Yield and Quality of White Jute (Var. Bjri Deshi Pat 8) Seed as Influenced by Line×Plant Spacing in Different Growing Areas of Bangladesh


Md. Mahbubul Islam, Md. Shahadat Hossain*

Received Date: 00--0000 Accepted Date: 00--0000 Published Date: 00--0000

Citation: “Yield And Quality Of White Jute (Var. Bjri Deshi Pat 8) Seed As Influenced By Line×Plant Spacing In Different Growing Areas Of Bangladesh.” American Research Journal Of Agriculture, vol 3, no. 1, 2017, pp. 1-6.

Copyright This is an open access article distributed under the Creative Commons Attribution License, which permits unrestricted use, distribution, and reproduction in any medium, provided the original work is properly cited.


Abstract:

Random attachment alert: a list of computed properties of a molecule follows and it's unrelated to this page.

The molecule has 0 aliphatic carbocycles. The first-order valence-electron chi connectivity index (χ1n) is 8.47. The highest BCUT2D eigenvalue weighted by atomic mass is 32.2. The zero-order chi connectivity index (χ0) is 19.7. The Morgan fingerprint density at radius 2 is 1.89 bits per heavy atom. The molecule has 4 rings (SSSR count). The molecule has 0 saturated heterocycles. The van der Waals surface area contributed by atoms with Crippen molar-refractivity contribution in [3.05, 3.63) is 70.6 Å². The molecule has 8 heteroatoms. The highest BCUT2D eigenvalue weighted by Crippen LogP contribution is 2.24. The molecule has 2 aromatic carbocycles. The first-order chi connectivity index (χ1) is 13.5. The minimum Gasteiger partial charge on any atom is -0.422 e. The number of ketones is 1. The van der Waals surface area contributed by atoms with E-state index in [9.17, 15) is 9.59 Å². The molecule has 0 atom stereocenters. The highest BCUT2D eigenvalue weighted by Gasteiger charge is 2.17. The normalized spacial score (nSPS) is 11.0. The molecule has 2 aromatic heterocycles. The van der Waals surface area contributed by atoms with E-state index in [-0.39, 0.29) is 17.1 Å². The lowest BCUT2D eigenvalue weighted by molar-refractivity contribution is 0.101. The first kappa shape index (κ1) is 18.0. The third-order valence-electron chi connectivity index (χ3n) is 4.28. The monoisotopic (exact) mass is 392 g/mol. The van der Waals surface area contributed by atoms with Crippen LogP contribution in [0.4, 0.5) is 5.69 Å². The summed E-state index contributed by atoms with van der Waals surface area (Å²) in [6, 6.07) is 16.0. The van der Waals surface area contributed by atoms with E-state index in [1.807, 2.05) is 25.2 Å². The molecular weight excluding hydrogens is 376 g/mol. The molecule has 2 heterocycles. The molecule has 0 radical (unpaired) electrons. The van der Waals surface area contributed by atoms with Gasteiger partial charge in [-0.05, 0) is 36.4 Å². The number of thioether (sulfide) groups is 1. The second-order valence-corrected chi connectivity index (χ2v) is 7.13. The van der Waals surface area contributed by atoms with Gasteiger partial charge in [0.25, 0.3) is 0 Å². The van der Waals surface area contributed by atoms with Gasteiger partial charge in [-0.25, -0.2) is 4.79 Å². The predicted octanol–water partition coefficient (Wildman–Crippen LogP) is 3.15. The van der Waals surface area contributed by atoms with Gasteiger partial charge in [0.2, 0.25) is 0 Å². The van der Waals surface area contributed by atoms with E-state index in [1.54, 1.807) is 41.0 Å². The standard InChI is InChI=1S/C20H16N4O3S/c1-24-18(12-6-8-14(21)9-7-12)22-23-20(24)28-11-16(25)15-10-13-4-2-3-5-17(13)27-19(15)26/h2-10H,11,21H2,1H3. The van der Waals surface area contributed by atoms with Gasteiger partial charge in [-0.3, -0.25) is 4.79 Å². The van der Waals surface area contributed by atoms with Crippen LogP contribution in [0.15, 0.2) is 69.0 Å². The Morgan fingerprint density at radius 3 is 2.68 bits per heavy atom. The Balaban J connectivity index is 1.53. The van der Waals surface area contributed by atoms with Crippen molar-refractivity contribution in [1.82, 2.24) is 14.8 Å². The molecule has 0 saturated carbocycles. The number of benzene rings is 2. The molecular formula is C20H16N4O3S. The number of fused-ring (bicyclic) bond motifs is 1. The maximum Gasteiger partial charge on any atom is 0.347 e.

The experiment was conducted at JAES, Manikganj, JRRS, Rangpur and JRSS, Jessore during 2015-16 to determine the optimum plant spacing of BJRI Deshi Pat-8 (BJC-2197) for seed production at late season. The experiment was laid out in RCBD design with three replications. Different plant spacing viz., 30cm×10cm, 30cm×12.5cm, 30cm×15cm, 35cm×10cm, 35cm×12.5cm, 35cm×15cm, 40cm×10cm, 40cm×12.5cm, 40cm×15cm, 45cm×10cm, 45cm×12.5cm and 45cm×15cm were used as treatment. The crop was harvested at proper maturity of the pods of plant as per BJRI recommendation. Results revealed that all the yield and quality contributing characters were differed significantly except branch plant-1, 1000 seeds weight and Moisture percentage due to different plant spacing. The highest seed yields and germination 1398.33kgha-1 and 92.33% at Manikganj, 1164.73kgha-1 and 92.67% at Rangpur and; 1197.00kgha-1 and 91.33% at Jessore, respectively were obtained from the spacing treatment 35cm×12.5cm.